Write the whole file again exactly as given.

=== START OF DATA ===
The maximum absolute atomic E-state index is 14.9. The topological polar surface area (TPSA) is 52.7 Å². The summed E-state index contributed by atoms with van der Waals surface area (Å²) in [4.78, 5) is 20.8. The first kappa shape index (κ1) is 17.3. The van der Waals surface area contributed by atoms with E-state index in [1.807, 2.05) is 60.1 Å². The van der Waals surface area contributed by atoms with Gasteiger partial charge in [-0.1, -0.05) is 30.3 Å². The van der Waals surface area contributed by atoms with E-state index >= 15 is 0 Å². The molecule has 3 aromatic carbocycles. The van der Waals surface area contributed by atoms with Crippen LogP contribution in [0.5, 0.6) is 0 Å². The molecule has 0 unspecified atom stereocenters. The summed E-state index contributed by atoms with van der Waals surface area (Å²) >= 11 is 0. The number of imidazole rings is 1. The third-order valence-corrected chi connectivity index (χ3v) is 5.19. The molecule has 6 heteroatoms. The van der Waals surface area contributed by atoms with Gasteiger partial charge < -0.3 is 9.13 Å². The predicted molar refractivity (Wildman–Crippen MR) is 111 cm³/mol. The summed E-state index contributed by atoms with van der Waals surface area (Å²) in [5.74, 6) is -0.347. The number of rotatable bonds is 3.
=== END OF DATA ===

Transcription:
The maximum absolute atomic E-state index is 14.9. The topological polar surface area (TPSA) is 52.7 Å². The summed E-state index contributed by atoms with van der Waals surface area (Å²) in [4.78, 5) is 20.8. The first kappa shape index (κ1) is 17.3. The van der Waals surface area contributed by atoms with E-state index in [1.807, 2.05) is 60.1 Å². The van der Waals surface area contributed by atoms with Gasteiger partial charge in [-0.1, -0.05) is 30.3 Å². The van der Waals surface area contributed by atoms with E-state index >= 15 is 0 Å². The molecule has 3 aromatic carbocycles. The van der Waals surface area contributed by atoms with Crippen LogP contribution in [0.5, 0.6) is 0 Å². The molecule has 0 unspecified atom stereocenters. The summed E-state index contributed by atoms with van der Waals surface area (Å²) >= 11 is 0. The number of imidazole rings is 1. The third-order valence-corrected chi connectivity index (χ3v) is 5.19. The molecule has 6 heteroatoms. The van der Waals surface area contributed by atoms with Gasteiger partial charge < -0.3 is 9.13 Å². The predicted molar refractivity (Wildman–Crippen MR) is 111 cm³/mol. The summed E-state index contributed by atoms with van der Waals surface area (Å²) in [5.74, 6) is -0.347. The number of rotatable bonds is 3.